Photo gallery Page 1 Page 2 Page 3 Page 4  Taylor Dome

Date:   December 14, 2006
Latitude:   77 degrees, 42 minutes South
Longitude:   156 degrees, 23 minutes East
Temperature:  −-26°C (−15°F)
Wind Speed:  calm
Wind Chill:  −26°C (−15°F)
Elevation:  2,392 meters (7,848 feet)
Written by:  Joe
Kilometers Traveled 55
Meters of core drilled: 108

Notes on daily life

This morning was a beautiful East Antarctic morning; a perfect bluebird day to begin our expedition.  After final configuration of the trains, slightly modified after yesterday’s test run, we were off and running.  Well not quite running, more like trotting.  Our average speed was a whopping 8 km/hr, or about 5 mph. Apart from the initial jerk (it takes quite a bit of force to get the trains in motion) the ride is quite smooth.  The feeling is somewhat of a mix between the sensation of riding on a train and that of a boat.  Once we are ready to go, a radio check is done so that we are sure everyone is safely on board and prepared to go.  When the all clear is confirmed, the Pisten Bully, equipped with the crevasse detecting radar and pulling the drill sled, heads out on the trail.  Today Josh was at the reins with Paul by his side monitoring the crevasse detector. Many hours have been spent studying satellite data and ice flow models to carefully plan our route to avoid any potential crevasse areas, but safety is priority number one so we monitor the radar at all times.

Once the Pisten Bully was on its way, train number 1 containing the science cargo, fuel drums, ice core boxes, outhouse, and mechanic’s shelter departed.  Rick did an excellent job as that train's engineer today.  After about 5 minutes train number 2 made tracks pulling the generator sled, Blue Room, Kitchen, and Brian’s radar sled.  Dan D. manned the controls of that set up.  We did not get stuck in the snow today and 55 kilometers later we were ready to stop for the evening. 

As another safety precaution we stop every 10 km and do a quick check of the cargo to make sure everything is secure and do a head count to confirm that no one was accidentally left behind.  While traveling there is a mix of work and play.  Brian, Steve, and Gordon do the majority of their work while the trains are in motion, so they remain quite busy during travel.  The rest of us who are not operating a vehicle find other things to do to occupy the time.  Some chose to nap, read, watch movies, or work on their scientific research.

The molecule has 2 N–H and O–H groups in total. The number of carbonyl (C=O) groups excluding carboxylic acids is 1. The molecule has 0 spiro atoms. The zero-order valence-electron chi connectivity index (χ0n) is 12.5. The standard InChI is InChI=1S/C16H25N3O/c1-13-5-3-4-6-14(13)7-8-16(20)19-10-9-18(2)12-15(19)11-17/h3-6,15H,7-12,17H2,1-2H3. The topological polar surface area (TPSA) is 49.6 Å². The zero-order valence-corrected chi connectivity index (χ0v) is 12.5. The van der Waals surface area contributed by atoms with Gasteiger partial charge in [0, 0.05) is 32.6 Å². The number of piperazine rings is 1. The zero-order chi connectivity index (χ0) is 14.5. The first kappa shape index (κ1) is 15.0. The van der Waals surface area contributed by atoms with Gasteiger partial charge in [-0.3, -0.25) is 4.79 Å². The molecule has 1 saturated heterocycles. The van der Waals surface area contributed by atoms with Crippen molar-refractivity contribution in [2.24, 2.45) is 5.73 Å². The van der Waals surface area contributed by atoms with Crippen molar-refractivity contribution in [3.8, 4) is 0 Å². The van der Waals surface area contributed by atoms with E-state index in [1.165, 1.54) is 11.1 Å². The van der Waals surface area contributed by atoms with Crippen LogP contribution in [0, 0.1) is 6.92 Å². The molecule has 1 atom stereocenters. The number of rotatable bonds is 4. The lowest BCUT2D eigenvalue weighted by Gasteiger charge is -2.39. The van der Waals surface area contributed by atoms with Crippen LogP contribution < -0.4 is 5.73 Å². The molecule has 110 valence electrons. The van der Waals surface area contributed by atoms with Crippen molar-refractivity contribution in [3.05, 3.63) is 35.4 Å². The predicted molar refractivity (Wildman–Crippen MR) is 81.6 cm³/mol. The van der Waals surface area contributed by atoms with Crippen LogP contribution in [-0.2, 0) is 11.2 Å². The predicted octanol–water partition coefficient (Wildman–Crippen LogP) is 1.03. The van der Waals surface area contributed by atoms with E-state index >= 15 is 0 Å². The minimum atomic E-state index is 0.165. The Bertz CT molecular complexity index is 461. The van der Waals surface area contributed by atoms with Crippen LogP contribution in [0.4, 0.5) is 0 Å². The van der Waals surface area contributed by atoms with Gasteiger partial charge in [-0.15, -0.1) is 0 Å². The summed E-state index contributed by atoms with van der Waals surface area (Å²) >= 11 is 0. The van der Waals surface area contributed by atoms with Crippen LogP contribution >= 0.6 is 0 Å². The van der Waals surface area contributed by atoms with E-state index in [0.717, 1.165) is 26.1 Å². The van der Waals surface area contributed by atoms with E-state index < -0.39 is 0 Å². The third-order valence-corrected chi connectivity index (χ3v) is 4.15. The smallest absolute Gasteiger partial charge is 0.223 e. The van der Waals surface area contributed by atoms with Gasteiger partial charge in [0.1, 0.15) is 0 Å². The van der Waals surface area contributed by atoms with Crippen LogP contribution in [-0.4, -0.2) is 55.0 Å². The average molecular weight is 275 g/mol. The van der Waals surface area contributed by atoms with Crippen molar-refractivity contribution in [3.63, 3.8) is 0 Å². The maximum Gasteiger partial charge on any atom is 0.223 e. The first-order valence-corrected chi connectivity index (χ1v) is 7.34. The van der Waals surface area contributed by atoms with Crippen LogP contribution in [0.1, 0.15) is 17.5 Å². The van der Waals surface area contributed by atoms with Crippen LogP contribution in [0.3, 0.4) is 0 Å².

Date:   December 15, 2006
Latitude:   76 degrees, 46 minutes South
Longitude:   153 degrees, 22 minutes East
Temperature:  −25°C (−13°F)
Wind Speed:   10 knots
Wind Chill:  −36°C (−33°F)
Elevation:  2,392 meters (7,848 feet)
Written by:  Lora
Meters of core drilled: 108
Kilometers traveled:  130

On the road again

Another day of traversing.  We had a bit of a delayed start this morning; Steve’s radar was not working.  It took about an hour to get it online before we set off for site 06-02.  (Taylor Dome was site 06-01.)  Mike took the helm of the second train for the first time.  He drove 70 km without getting stuck.  Not bad for his first time driving a big rig.  Rick drove the first train while Josh and Andrei led in the Pisten Bully. 

For the first leg of the trip, (each leg is 10 km and takes about and hour), I rode with Brian in the radar sled or pope mobile.  I learned to monitor the radar while we are in motion.  The radar sled, which I wish to rename the "Vomit Comet", is notorious for making people motion sick.  I was no exception.  Brian’s sled is attached to the train by a 50-foot long rope.  The rope keeps the radar away from the other sleds that can add noise to the radar’s signal.  The rope stretches and contracts as the Cat pulls it forward.  This stretching creates a rocking motion along with the forward motion.  This is the motion that seems to make everyone but Brian sick.  I made it 40 minutes before I had to step out on the back deck of the sled for some fresh air.  I was counting the kilometers until we stopped, but am happy to report that I kept my breakfast inside me.

Brian’s deep probing radar is gathering some very interesting and very good data. The radar pulse is able to penetrate all the way through the ice sheet and bounce off the bedrock.  Brian can monitor the depth to bedrock, and therefore the ice thickness, as well as see internal layers.  The internal layers thin, thicken, rise and fall.  These internal layer patterns tell glaciologists how the ice flows, accumulates and ablates.  This type of radar data is used to determine where to drill ice cores and for models of ice sheet flow and history. When I was in the radar sled the ice thickness reached a maximum of 2000 meters.

After my ride in the radar sled, I went back to the kitchen for the rest of the day to ride with Cathy and Joe.  Steve, Paul, Gordon, Dan B. and Dan D. rode in the Blue Room. Steve was monitoring his shallow radar while Dan B. worked on his density logger.  Gordon was monitoring the GPS with help from Paul.  Dan D. took a surface snow sample midway through the day.    These surface samples will be used to look at the spatial distribution of snow chemistry and isotopes.

At the end of the day we reached our drill site for core 06-02.  Paul, Brian and Steve compared the radar data to find the best place to drill the core.  They are looking for an area where the internal layers are relatively flat. This will help insure a good core where the annual layers are well defined and not disturbed by ice motion.